In outlining the coordinate systems in general use, the elevation or height of a point has been defined as ‘orthometric’ or ‘ellipsoidal’. With the increasing use of satellites in engineering surveys, it is important to understand the different categories. Orthometric height (H) is the one most used in engineering surveys in general terms, it is referred to as height above MSL. Ellipsoidal height and is rarely used in engineering surveys for practical purposes. However, satellite systems define position and height in X, Y and Z coordinates, which for use in local systems are first transformed to φG, λG and h using the equations of Section 8.3.3. The value of h is the ellipsoidal height, which, as it is not related to gravity, is of no practical use, particularly when
Ellipsoidal and orthometric heights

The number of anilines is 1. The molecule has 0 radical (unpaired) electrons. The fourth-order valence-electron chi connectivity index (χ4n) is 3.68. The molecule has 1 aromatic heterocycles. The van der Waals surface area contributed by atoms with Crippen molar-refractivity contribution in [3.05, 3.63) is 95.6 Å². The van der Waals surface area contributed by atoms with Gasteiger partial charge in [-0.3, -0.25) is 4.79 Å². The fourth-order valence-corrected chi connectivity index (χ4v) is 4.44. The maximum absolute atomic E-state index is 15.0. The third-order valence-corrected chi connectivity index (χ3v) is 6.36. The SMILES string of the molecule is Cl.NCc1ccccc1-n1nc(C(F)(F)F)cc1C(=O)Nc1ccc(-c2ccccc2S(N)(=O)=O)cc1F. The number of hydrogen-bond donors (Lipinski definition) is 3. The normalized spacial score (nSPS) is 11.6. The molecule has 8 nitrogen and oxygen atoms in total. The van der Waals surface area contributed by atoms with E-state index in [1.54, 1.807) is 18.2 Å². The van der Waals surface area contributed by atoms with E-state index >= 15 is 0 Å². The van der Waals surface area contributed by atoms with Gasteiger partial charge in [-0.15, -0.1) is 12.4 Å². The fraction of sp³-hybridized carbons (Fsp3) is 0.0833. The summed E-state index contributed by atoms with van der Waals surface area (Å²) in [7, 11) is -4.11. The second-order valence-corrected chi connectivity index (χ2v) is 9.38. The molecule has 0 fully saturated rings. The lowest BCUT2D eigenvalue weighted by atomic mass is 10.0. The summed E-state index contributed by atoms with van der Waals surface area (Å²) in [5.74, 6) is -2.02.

dealing with the direction of water flow. It is therefore necessary to transform h to H, the relationship of
However, as ξ is always less then 60, and therefore 0.99999995 < cos ε,≤ 1.0, it can be ignored:
with an error of less than 0.4 mm at the worst worldwide (0.006 mm in the UK).
The term N is referred to as the ‘geoid–ellipsoid separation’or ‘geoid height’and to transform ellipsoidal heights to orthometric, must be known to a high degree of accuracy for the particular reference system in use. In global terms N is known (relative to the WGS84 ellipsoid) to an accuracy of 2–6 m. However, for use in local engineering projects N would need to be known to an accuracy greater than h, in order to provide precise orthometric heights from satellite data.
To this end, many national mapping organizations, such as the Ordnance Survey in Great Britain, have carried out extensive work to produce an accurate model of the geoid and its relationship to the local ellipsoid.